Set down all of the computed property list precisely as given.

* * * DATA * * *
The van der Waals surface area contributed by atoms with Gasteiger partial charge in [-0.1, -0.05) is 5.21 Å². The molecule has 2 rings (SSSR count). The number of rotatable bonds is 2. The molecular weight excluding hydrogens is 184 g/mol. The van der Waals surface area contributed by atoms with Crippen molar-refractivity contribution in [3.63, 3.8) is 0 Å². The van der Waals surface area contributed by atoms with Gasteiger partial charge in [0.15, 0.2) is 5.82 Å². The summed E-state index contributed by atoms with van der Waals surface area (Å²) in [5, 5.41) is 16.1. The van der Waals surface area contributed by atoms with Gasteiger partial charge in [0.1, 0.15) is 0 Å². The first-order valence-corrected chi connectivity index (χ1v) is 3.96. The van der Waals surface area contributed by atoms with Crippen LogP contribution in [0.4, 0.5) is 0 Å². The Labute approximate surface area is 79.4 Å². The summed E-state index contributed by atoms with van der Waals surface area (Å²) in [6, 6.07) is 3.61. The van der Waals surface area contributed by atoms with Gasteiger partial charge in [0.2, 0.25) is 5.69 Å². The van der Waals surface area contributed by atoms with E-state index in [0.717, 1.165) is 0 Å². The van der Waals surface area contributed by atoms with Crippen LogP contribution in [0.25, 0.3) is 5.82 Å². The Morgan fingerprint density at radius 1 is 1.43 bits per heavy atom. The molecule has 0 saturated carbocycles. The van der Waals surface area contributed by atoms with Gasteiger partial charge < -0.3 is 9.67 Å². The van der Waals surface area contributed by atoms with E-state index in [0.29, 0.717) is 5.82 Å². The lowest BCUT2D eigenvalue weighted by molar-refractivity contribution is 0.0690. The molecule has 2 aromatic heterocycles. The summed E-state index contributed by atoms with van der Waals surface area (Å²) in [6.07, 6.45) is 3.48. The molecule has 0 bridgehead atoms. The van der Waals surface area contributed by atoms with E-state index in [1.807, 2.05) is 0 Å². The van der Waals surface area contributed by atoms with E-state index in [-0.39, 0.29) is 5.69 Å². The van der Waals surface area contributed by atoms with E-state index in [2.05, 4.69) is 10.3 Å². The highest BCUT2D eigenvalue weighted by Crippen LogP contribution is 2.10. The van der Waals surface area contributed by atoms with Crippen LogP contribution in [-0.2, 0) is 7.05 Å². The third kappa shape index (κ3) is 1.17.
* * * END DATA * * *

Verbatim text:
The van der Waals surface area contributed by atoms with Gasteiger partial charge in [-0.1, -0.05) is 5.21 Å². The molecule has 2 rings (SSSR count). The number of rotatable bonds is 2. The molecular weight excluding hydrogens is 184 g/mol. The van der Waals surface area contributed by atoms with Crippen molar-refractivity contribution in [3.63, 3.8) is 0 Å². The van der Waals surface area contributed by atoms with Gasteiger partial charge in [0.15, 0.2) is 5.82 Å². The summed E-state index contributed by atoms with van der Waals surface area (Å²) in [5, 5.41) is 16.1. The van der Waals surface area contributed by atoms with Gasteiger partial charge in [0.1, 0.15) is 0 Å². The first-order valence-corrected chi connectivity index (χ1v) is 3.96. The van der Waals surface area contributed by atoms with Crippen LogP contribution in [0.4, 0.5) is 0 Å². The Labute approximate surface area is 79.4 Å². The summed E-state index contributed by atoms with van der Waals surface area (Å²) in [6, 6.07) is 3.61. The van der Waals surface area contributed by atoms with Gasteiger partial charge in [0.2, 0.25) is 5.69 Å². The van der Waals surface area contributed by atoms with E-state index in [0.717, 1.165) is 0 Å². The van der Waals surface area contributed by atoms with Crippen LogP contribution in [0.25, 0.3) is 5.82 Å². The Morgan fingerprint density at radius 1 is 1.43 bits per heavy atom. The molecule has 0 saturated carbocycles. The van der Waals surface area contributed by atoms with Gasteiger partial charge < -0.3 is 9.67 Å². The van der Waals surface area contributed by atoms with E-state index in [0.29, 0.717) is 5.82 Å². The lowest BCUT2D eigenvalue weighted by molar-refractivity contribution is 0.0690. The molecule has 2 aromatic heterocycles. The summed E-state index contributed by atoms with van der Waals surface area (Å²) in [6.07, 6.45) is 3.48. The molecule has 0 bridgehead atoms. The van der Waals surface area contributed by atoms with E-state index in [1.807, 2.05) is 0 Å². The van der Waals surface area contributed by atoms with E-state index in [-0.39, 0.29) is 5.69 Å². The van der Waals surface area contributed by atoms with E-state index in [2.05, 4.69) is 10.3 Å². The highest BCUT2D eigenvalue weighted by Crippen LogP contribution is 2.10. The van der Waals surface area contributed by atoms with Crippen LogP contribution in [-0.2, 0) is 7.05 Å². The third kappa shape index (κ3) is 1.17.